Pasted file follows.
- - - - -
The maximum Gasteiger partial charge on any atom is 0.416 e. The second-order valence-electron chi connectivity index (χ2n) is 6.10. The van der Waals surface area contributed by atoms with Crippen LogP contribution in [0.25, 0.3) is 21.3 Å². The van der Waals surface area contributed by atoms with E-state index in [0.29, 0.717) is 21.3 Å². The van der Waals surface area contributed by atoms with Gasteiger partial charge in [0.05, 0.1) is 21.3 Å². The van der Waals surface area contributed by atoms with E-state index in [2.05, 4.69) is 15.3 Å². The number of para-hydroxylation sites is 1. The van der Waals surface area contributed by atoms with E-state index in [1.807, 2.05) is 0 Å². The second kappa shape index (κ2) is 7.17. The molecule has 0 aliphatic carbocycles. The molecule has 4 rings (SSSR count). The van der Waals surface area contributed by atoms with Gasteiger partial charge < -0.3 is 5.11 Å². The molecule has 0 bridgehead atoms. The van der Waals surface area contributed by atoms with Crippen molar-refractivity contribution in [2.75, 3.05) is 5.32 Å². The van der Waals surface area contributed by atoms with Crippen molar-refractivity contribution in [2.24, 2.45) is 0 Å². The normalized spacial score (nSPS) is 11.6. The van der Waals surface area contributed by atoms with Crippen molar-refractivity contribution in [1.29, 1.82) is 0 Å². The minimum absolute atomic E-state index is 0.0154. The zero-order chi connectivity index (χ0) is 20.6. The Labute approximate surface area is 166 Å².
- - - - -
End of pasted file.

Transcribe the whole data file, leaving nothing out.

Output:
The maximum Gasteiger partial charge on any atom is 0.416 e. The second-order valence-electron chi connectivity index (χ2n) is 6.10. The van der Waals surface area contributed by atoms with Crippen LogP contribution in [0.25, 0.3) is 21.3 Å². The van der Waals surface area contributed by atoms with E-state index in [0.29, 0.717) is 21.3 Å². The van der Waals surface area contributed by atoms with Gasteiger partial charge in [0.05, 0.1) is 21.3 Å². The van der Waals surface area contributed by atoms with E-state index in [2.05, 4.69) is 15.3 Å². The number of para-hydroxylation sites is 1. The van der Waals surface area contributed by atoms with E-state index in [1.807, 2.05) is 0 Å². The second kappa shape index (κ2) is 7.17. The molecule has 0 aliphatic carbocycles. The molecule has 4 rings (SSSR count). The van der Waals surface area contributed by atoms with Gasteiger partial charge < -0.3 is 5.11 Å². The molecule has 0 bridgehead atoms. The van der Waals surface area contributed by atoms with Crippen molar-refractivity contribution in [2.75, 3.05) is 5.32 Å². The van der Waals surface area contributed by atoms with Crippen molar-refractivity contribution in [2.24, 2.45) is 0 Å². The normalized spacial score (nSPS) is 11.6. The van der Waals surface area contributed by atoms with Crippen molar-refractivity contribution in [1.29, 1.82) is 0 Å². The minimum absolute atomic E-state index is 0.0154. The zero-order chi connectivity index (χ0) is 20.6. The Labute approximate surface area is 166 Å².